Note: The following was originally printed in the July/August 2023 edition of Mormonism Researched. To request a free subscription to Mormonism Researched, please visit here.
Certina, a former Mormon and contributing author to the mormonscholar.org website (mormonscholar.org/the-covenant-path), wrote in 2018:
Since its introduction into the Mormon vocabulary in 2005 and General Conference in 2007, the term “covenant path” has seen tremendous growth in usage. During the General Conference sessions in 2018, the term was used a total of 36 times, and surpassed other familiar terms such as “Honesty” (2), “Integrity” (0), and “Charity” (25).
A person who listens carefully to LDS general conference messages will notice how often this term, and messages surrounding this term, have been utilized in recent years, especially since Russell M. Nelson became president in 2018. Members make covenants at baptism and when they participate in the temple endowment ceremony. They also renew their covenant promises when partaking of the sacrament (bread and water) service each Sunday in their local chapels.
In his April 2021 conference message titled “Why the Covenant Path?” Mormon Apostle D. Todd Christofferson, began his message by citing Nelson who, just two days after becoming the LDS Church’s new president, told members, “Your commitment to follow the Savior by making covenants with Him and then keeping these covenants will open the door to every spiritual blessing and privilege available to men, women, and children everywhere” (emphasis mine).
In essence, following the covenant path is all about obedience to laws and ordinances that members of the LDS Church must make if they hope to receive exaltation. Christofferson said as much when he rhetorically asked, “What is the covenant path? It is the path that leads to the celestial kingdom of God” (Liahona, May 2021, 116).
Given that making a covenant is virtually worthless unless the member keeps the covenant, my question is, how wide is this metaphorical “path” that Mormons are expected to follow? It is as wide as a lane on a freeway, or is it as narrow as a balance beam, traversed by a skilled gymnast? The former allows us some proverbial “wiggle” room, while the latter offers virtually no mercy for a misstep. The way Mormon Apostle Dale G. Renlund described the Covenant Path in his April 2023 conference message titled “Accessing God’s Power through Covenants,” it sounds more like the width of balance beam (which actually measures a mere 4” wide).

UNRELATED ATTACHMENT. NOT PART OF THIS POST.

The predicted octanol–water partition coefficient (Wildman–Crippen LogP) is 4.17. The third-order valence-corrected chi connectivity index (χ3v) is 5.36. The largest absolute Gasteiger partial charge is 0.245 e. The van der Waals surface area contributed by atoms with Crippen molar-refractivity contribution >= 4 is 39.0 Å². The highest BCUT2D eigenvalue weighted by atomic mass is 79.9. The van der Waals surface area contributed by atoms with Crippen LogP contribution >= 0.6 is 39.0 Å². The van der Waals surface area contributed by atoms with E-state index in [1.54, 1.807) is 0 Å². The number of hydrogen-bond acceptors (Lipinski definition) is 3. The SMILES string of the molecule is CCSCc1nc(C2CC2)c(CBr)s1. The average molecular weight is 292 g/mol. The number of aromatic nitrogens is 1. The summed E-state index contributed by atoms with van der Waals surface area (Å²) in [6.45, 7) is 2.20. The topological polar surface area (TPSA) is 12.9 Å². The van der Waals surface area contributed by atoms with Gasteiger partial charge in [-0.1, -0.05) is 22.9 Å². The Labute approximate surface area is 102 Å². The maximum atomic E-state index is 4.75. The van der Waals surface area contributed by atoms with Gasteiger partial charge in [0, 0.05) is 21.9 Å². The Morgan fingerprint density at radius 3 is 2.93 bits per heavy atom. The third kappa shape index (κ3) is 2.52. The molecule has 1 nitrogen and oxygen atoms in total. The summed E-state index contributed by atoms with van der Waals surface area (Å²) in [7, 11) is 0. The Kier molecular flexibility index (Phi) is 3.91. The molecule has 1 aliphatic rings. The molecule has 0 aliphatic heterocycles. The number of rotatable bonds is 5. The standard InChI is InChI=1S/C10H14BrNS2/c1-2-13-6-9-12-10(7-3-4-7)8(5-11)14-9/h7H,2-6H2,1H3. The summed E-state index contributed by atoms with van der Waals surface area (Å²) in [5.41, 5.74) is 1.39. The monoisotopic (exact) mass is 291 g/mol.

Renlund stated that “making a covenant with God is different than casually making a promise.” He said, “We make a covenant only when we intend to commit ourselves quite exceptionally to fulfilling it” and that members are “inheritors of His kingdom… when we identify ourselves completely with the covenant” (emphasis mine). He insists that “covenants give us power to stay on the covenant path, but if that is so, why do so many have to take advantage of the sacrament service and the opportunity to “renew” those covenants? Renlund’s promise seems more like a case of circular reasoning that really doesn’t offer comfort at all to the average member who is looking forward to the “cleansing” they hope the sacrament service offers.
Some might assume that covenant path theology is similar to New Testament sanctification. Though both do involve effort on the part of an individual to live a godly life, they are not at all the same.
The New Testament tells us that when we “confess our sins, he is faithful and just to forgive us our sins and to cleanse us from all unrighteousness” (1 John 1:9). Our faith in the works of Christ, not our ability to keep the law no matter what kind of law we call it (Mosaic or celestial), is what justifies, or makes us right in the eyes of God. This kind of faith demonstrates that Christ’s sacrifice was full and complete; that there was nothing left that needed to be done for our forgiveness.
When we come to that kind of faith in Christ, we become new creatures in Christ (2 Corinthians 5:17); as Christ’s workmanship, we are created in Christ Jesus for good works, which God prepared beforehand, that we should walk in them (Ephesians 2:10). Sinners set free want to honor their Savior though good works, but they did not come into Christianity by promising complete obedience to all of God’s commands. It is delusional to think this can be done on a consistent basis. This fact drives Christians to the foot of the cross where Christ’s perfect obedience secures the believer’s redemption. Sin-stained works will never satisfy the demands of a Holy God.
Covenant path theology blurs those lines of distinction between justification and sanctification, and because it does, Latter-day Saints are often left wondering if they really are on this balance beam to the celestial kingdom. According to Doctrine and Covenants 82:10, “I, the Lord, and bound when ye do what I say; but when ye do not what I say, ye have no promise.” This is the condition set by the God of Mormonism.
In a conference message given in April of 1993 titled “Keeping Covenants,” Apostle M. Russell Ballard warned his audience, “You must be honest with yourself and remain true to the covenants you have made with God. Do not fall into the trap of thinking you can sin a little and it will not matter. Remember, ‘the Lord cannot look upon sin with the least degree of allowance’ (D&C 1:31).”
Clearly, this path is treacherously narrow. What fallen human can honestly say they are able to traverse it?